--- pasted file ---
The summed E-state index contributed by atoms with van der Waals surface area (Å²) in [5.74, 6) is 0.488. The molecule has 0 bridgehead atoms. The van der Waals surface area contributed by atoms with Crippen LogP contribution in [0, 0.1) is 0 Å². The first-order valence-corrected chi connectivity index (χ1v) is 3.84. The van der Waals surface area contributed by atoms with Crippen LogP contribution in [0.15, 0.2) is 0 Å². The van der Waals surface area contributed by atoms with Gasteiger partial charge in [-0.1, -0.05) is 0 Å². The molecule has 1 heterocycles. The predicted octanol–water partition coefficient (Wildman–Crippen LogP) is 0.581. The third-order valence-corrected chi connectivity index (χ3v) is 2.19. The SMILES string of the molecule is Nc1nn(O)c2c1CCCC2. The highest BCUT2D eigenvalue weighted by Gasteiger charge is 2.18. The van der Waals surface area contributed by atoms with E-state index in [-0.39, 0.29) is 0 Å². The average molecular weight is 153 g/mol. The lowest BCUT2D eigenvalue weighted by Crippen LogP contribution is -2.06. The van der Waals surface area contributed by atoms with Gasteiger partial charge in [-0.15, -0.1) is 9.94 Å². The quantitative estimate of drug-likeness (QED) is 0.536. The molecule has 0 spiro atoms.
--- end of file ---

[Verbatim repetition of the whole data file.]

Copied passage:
The summed E-state index contributed by atoms with van der Waals surface area (Å²) in [5.74, 6) is 0.488. The molecule has 0 bridgehead atoms. The van der Waals surface area contributed by atoms with Crippen LogP contribution in [0, 0.1) is 0 Å². The first-order valence-corrected chi connectivity index (χ1v) is 3.84. The van der Waals surface area contributed by atoms with Crippen LogP contribution in [0.15, 0.2) is 0 Å². The van der Waals surface area contributed by atoms with Gasteiger partial charge in [-0.1, -0.05) is 0 Å². The molecule has 1 heterocycles. The predicted octanol–water partition coefficient (Wildman–Crippen LogP) is 0.581. The third-order valence-corrected chi connectivity index (χ3v) is 2.19. The SMILES string of the molecule is Nc1nn(O)c2c1CCCC2. The highest BCUT2D eigenvalue weighted by Gasteiger charge is 2.18. The van der Waals surface area contributed by atoms with E-state index in [-0.39, 0.29) is 0 Å². The average molecular weight is 153 g/mol. The lowest BCUT2D eigenvalue weighted by Crippen LogP contribution is -2.06. The van der Waals surface area contributed by atoms with Gasteiger partial charge in [-0.15, -0.1) is 9.94 Å². The quantitative estimate of drug-likeness (QED) is 0.536. The molecule has 0 spiro atoms.